Saturday, April 6, 2013

Starlings. God's free clay pigeons

We have been putting up bird houses. In fact I was just delivered another pile of them.  It would be nice to see some blue birds move in, but we are plagued with starlings. The little buggers will even stick their heads in houses they can't get into & peck the eggs or young of the birds we are trying to attract. A little further down on this page is the story of why we have starlings.  
As they are, as someone pointed out, God's free clay pigeons, I  brought the Browning over and under 12 gauge out of the safe and an assortment of re-loads that I didn't go to the trouble of weighing to see if they contain one, or one & 1/4 ounces of shot. They do the job either way. I should probably use a side by side as it would be more suitable for shooting off of an 1800's farmhouse porch, but I'm a better shot with an O&U.  I have yet to get enough to eat, as when I shoot one flying by, the others don't return for a while and I am too impatient to wait and not really looking forward to cleaning a mess of them.  I guess we are lucky that they are not yet in large flocks here. 
So far it's been kind of fun, except that Daisy the pound-hound is somewhat leery of the sound of gunshots. Something that she must have developed before we adopted her.

Here are some things to do with them:
Broiled starlings on toast:
Cut the breasts in half. Lay inner side down on butter-greased broiler. Tie strip of bacon about each breast with a thread. Broil to a golden brown. Rub with oil or butter. Sprinkle with salt and pepper and a bit of parsley. Serve on buttered toast.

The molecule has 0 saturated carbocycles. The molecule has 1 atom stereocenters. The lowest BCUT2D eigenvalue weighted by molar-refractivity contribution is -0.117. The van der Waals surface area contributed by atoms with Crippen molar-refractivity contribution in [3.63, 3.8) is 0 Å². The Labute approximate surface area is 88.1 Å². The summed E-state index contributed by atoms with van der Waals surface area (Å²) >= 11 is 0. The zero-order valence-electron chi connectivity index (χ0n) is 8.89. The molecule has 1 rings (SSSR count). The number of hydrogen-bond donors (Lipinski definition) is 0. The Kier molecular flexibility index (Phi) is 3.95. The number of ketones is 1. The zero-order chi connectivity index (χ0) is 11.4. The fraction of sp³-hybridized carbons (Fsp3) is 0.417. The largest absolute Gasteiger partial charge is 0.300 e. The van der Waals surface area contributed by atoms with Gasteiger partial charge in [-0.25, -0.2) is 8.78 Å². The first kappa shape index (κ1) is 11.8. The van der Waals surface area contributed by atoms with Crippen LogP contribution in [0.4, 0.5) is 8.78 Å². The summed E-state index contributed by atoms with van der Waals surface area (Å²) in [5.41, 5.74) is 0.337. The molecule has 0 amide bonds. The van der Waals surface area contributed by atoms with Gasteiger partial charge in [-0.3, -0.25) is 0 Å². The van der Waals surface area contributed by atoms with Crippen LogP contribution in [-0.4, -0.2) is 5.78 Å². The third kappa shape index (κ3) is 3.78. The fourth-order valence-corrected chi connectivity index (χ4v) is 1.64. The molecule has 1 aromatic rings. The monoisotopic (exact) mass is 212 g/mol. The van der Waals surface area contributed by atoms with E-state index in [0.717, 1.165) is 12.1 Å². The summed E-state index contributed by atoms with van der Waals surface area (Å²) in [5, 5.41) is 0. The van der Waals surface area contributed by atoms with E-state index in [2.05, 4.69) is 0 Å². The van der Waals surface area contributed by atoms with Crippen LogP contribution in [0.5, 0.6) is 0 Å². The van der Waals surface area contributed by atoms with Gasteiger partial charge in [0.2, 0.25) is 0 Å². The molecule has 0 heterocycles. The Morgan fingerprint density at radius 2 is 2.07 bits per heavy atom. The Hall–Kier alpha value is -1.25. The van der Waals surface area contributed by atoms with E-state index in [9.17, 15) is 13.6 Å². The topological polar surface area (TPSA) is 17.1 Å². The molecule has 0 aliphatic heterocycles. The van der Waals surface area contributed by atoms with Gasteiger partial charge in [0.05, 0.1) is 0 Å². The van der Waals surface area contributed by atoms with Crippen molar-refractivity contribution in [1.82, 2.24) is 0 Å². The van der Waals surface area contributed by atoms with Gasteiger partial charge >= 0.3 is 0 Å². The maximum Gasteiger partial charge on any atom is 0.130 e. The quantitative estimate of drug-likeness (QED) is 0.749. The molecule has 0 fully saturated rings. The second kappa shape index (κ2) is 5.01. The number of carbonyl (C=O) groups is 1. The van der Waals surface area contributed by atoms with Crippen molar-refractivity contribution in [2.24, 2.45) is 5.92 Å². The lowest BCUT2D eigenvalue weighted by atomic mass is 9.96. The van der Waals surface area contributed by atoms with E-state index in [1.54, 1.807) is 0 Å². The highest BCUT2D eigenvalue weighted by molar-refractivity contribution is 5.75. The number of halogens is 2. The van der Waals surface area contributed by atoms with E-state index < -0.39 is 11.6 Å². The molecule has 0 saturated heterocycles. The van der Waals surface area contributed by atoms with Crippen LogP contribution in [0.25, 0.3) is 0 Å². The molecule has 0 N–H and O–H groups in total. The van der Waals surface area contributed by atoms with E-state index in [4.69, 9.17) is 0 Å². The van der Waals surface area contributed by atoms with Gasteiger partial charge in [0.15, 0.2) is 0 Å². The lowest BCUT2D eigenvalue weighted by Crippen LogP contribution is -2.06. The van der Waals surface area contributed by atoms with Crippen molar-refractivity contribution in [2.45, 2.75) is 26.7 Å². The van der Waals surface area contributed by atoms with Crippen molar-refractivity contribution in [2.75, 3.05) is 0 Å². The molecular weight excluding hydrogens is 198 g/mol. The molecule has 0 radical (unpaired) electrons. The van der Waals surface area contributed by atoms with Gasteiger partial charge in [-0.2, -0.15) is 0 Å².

Roast starling:
Dress starlings same as you would quail. Cover with bacon strips. Sprinkle with salt and pepper. Add a slice of onion. Place in roasting pan. Roast to a light brown. Baste with drippings to which a touch of vegetable oil has been added. Green parsley and water cress make a suitable garnish. Serve with mushroom soup. A dash of red wine won’t hurt. Serve two starlings to a person. they go good with beer.

Starling stew:
Sprinkle with salt and pepper and fry in butter lightly. Dust with flour and add three slices of onion, 1 bay leaf, add a half glass of wine and water to cover. Stew slowly. When tender, set aside in a warm dish and let the stew-broth simmer to thicken. Then strain and serve.
Karatavuk yahnisi. or starling stew with olives:                                                                                         “Fry some chopped turnips and carrots. Add a little stock and a glass of red wine. Place some starlings or other small birds in the pan. Add a thin purée of boiled potatoes mashed with beaten eggs, dry mustard, and some stock and a little beer. Cover with stock and cook for about 30 minutes, adding some ripe olives near the end.”

Or, a recipe I have heard that goes well with wild duck:
Clean the bird; stuff with fruit; & wrap in bacon.
Bake 1 hour @ 500 degrees on an Oak Plank.
Throw out the bird & eat the plank.
John Lienhard wrote the following:
Today, we face a plague of songbirds. The University of Houston's College of Engineering presents this series about the machines that make our civilization run, and the people whose ingenuity created them.